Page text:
Hagon Black MonoShock

Brilliant biking inventions…Monoshocks

If you’re a regular follower of CB-Net’s ‘Brill Biking Inventions’ you’ll surely know that – most of the time – we road bike riders get the positive trickle down from our friends in racing.

Yup, whether it’s the beam frame, disc brakes, powervalves or radial tyres, most of the hard work developing these things happens out on the race track as our very own ‘proving ground.’ And so it was with the monoshock.

Now, we still love our classic twin-shocked beasts of course, but most modern classics that we ride today have a single shock absorber and spring set-up connected to the swingarm at the rear of the bike: but how did this come to pass?

Well, many feel that (once more) it was Yamaha that started this trend, as they did with ally beam frames and powervalves, but the truth could be more prosaic than that… Why? Well, because it is thought that a Belgian engineer by the name of Lucien Tilkiens was helping out his son Guy who was racing off-road bikes in the very early 1970s. It seems that Tilkiens felt that his boy was crashing more due to the failure of the suspension and its twin-shock layout and how it reacted to stresses and strains as well as how it was linked to the bike’s frame, giving less suspension travel than was needed.

Being an engineer, he reasoned that it would be better if the stresses were transmitted through a single shock absorber, rather than two. Having designed and built a suitable system, Guy raced and developed the new layout in 1972 under the watchful (and covetous) gaze of Suzuki’s motocross GP team along with star rider Roger DeCoster.

Soon Suzuki and DeCoster were testing their own system and got Tilkiens involved in its development, but the rumour was that the Belgian was – quite rightly – holding out for some sort of deal from the Japanese giant. And, while Suzuki were pleased with the feedback they got from their own monoshocked machine, they were confused as to where the improvement came from as the new bike also had greater suspension travel at the rear, itself a result of using that single shock…

Legend has it that Suzuki kept Tilkiens hanging for around three months, by which time Yamaha had covertly approached the Belgian, secretly agreed on a deal and slapped a raft of patents on the system. Yamaha then revealed to the world ‘their’ new single-shock system called (drum roll please) ‘Monocross’.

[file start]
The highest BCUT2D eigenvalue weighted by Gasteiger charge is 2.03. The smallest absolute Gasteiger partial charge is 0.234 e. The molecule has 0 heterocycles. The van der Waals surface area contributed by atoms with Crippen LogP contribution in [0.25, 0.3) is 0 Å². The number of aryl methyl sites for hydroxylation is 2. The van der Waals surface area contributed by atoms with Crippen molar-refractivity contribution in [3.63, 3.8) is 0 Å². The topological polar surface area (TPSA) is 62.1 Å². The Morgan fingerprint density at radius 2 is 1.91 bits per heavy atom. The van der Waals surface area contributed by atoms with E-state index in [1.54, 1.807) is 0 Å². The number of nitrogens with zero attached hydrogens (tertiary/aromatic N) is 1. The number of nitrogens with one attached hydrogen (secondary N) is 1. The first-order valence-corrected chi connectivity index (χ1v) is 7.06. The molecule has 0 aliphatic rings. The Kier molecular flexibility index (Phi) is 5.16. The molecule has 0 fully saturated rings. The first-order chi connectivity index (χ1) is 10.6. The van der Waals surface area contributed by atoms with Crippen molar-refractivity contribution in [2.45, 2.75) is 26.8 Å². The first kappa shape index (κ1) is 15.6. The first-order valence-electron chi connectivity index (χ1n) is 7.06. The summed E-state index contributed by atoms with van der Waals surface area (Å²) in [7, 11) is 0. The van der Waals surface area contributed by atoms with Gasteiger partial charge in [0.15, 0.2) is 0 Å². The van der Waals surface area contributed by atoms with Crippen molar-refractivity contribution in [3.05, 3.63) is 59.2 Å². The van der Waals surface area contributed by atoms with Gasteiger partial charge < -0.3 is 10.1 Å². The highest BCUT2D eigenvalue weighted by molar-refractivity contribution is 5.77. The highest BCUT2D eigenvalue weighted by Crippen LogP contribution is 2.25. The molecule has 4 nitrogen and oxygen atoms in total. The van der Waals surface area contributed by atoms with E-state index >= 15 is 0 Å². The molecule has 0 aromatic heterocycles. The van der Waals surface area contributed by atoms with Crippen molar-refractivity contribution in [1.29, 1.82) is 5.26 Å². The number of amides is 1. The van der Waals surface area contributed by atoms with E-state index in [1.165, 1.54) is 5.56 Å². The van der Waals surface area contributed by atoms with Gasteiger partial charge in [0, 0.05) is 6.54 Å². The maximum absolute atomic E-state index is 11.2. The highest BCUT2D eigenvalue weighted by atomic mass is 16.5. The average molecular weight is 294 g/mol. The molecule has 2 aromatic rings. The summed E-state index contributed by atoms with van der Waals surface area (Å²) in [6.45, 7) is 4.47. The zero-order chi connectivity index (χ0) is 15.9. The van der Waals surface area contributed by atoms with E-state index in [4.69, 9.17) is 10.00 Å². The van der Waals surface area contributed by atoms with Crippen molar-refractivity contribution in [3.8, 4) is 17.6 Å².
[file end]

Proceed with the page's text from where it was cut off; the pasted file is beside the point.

‘Monocross’ clearly worked, taking Håkan Andersson to the 1973 250cc World motocross title. Old hands would say it was down to the Swede’s superior skill or the Yamaha’s superior power – but it was a championship nonetheless.

In suspension, it’s often the off-road which innovates while road-racing follows (think also inverted forks) and so it was with the monoshock. Once more, Yamaha had the patents and were quick to apply it to road-racing. In 1974 the OW-20 YZR500 was the first Tarmac racer to use the Monocross system. Smaller capacity race machines would soon follow as would road machines…

Out on the roads, we had to wait until 1980 until the first monoshock-equipped bike we could buy in the shops. Again, it was a Yamaha: the super-cool RD250LC. With the later release of the bigger 350 ‘Elsie’, in a flash, the likes of Kawasaki’s KH250 and Suzuki’s X7 (as well as Yamaha’s own RD400) looked old and dated…

Since then the monoshock has taken over and been used on most new machines since 1980 – apart from ‘retro’ styled modern classics, of course.

Interestingly, one notable engineer would persist with twin shocks into the early 1990s: step forward Brian Crighton. He was the lead engineer in the Norton race scene and later split to form his own, Norton equipped race team.

The ‘Roton’ or Crighton Norton, took on the Japanese AND the monoshock-equipped JPS-backed Nortons in the early 1990s. His main argument was that the single-shock’s proximity to the hot engine (the rotary was notorious for this) would lead to suspension performance not being linear or predictable as the single rear shock got hotter and hotter… Instead – he argued – it was best to have twin shock, hanging out ‘in the air’ where they could perform more predictably.

Was he right? Well, clearly in part… did you know that the last ‘twin shock’ British road-racing championship was won by a Crighton Norton (the Duckhams Norton team) in the hands of Ian Simpson in 1994?